Excellent story explaing 802.11n and Ultra-Wide Band (UWB)
Full article at: NE Asia Online 2005 Oct : 802.11n or UWB?: "802.11n or UWB? Two major candidates are competing to become the wireless interface destined to feature in home digital equipment: IEEE802.11n, and Ultra-WideBand (UWB).
The day is coming fast when home digital equipment will have wireless interfaces, implementing wireless transmission of high-definition television (HDTV) imagery and high-speed swapping of still pictures and audio content with portable gear.
There are two major candidates for the wireless interface: 802.11n, a next-generation wireless local area network (LAN) built on spatial multiplexing using multiple-input, multiple-output (MIMO) technology, and Ultra-WideBand (UWB) wireless technology using ultra-wideband technologies such as Wireless Universal Serial Bus (USB). 11n offers a long range of up to 200m, and is viewed as the most likely contender for the home network backbone. UWB, on the other hand, is likely to make best use of its low-power, high-speed operation in short-range equipment interconnect, such as personal computers (PC) and portable equipment.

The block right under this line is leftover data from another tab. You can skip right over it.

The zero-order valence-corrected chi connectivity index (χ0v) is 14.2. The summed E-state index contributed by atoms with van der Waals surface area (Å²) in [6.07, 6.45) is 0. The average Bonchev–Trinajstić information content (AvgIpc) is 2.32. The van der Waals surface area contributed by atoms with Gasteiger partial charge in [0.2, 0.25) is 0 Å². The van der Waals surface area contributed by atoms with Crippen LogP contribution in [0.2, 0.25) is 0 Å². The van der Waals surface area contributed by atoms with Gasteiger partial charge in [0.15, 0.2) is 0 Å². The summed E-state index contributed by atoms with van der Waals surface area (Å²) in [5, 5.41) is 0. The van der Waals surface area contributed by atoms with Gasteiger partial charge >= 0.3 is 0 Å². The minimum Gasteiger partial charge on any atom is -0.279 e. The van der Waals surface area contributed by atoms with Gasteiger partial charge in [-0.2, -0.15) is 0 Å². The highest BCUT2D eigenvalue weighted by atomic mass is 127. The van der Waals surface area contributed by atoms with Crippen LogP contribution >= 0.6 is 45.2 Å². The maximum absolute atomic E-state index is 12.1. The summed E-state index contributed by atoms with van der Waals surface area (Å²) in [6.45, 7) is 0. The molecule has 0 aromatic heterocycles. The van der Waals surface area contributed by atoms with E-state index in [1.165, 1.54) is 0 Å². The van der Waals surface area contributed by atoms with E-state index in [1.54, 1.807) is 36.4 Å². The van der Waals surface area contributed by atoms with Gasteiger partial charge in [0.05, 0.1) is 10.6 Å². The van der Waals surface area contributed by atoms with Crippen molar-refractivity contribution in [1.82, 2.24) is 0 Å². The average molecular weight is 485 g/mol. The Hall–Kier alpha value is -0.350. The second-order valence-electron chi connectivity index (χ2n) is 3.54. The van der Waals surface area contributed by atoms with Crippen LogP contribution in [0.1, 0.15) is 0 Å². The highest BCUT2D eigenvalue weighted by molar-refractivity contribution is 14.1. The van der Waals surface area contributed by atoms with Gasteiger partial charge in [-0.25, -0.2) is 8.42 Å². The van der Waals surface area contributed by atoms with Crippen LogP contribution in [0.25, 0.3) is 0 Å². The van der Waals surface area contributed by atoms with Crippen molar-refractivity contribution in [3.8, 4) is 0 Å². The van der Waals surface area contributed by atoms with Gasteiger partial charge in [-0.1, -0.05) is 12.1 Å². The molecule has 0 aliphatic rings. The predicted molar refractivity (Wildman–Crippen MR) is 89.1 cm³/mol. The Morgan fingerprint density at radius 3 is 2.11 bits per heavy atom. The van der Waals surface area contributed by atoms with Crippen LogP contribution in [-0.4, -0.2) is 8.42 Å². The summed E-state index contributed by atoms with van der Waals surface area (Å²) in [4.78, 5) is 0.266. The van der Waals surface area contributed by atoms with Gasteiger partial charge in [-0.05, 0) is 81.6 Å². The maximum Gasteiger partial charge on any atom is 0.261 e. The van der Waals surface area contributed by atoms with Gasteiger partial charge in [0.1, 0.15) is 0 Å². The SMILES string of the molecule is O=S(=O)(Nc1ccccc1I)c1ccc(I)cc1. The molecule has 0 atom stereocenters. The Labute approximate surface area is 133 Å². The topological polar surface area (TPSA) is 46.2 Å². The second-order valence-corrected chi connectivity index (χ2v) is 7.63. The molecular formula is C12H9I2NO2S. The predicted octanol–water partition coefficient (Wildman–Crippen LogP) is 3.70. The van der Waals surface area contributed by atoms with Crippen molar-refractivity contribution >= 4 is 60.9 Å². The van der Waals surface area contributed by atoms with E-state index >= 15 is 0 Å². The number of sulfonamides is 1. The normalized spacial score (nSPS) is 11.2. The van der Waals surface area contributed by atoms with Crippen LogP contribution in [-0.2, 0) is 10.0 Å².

At present both 11n and UWB are being supported as industry standards by multiple groups in competition with each other, with no clear victor in sight. In 11n, the TGn Sync industry body primarily composed of home appliance manufacturers is in collision with the World-Wide Spectrum Efficiency (WWiSE) group, comprised of mostly wireless LAN chip manufacturers, wireless LAN vendors and similar firms. In UWB the situation is similar, with the DS-UWB scheme based on direct-sequence spread-spectrum technology competing with Wireless USB using multiband orthogonal frequency division multiplexing (OFDM) for the position of 'standard technology'. Equipment manufacturers have assumed the technologies would continue to coexist, watching and waiting to see if one falls by the wayside."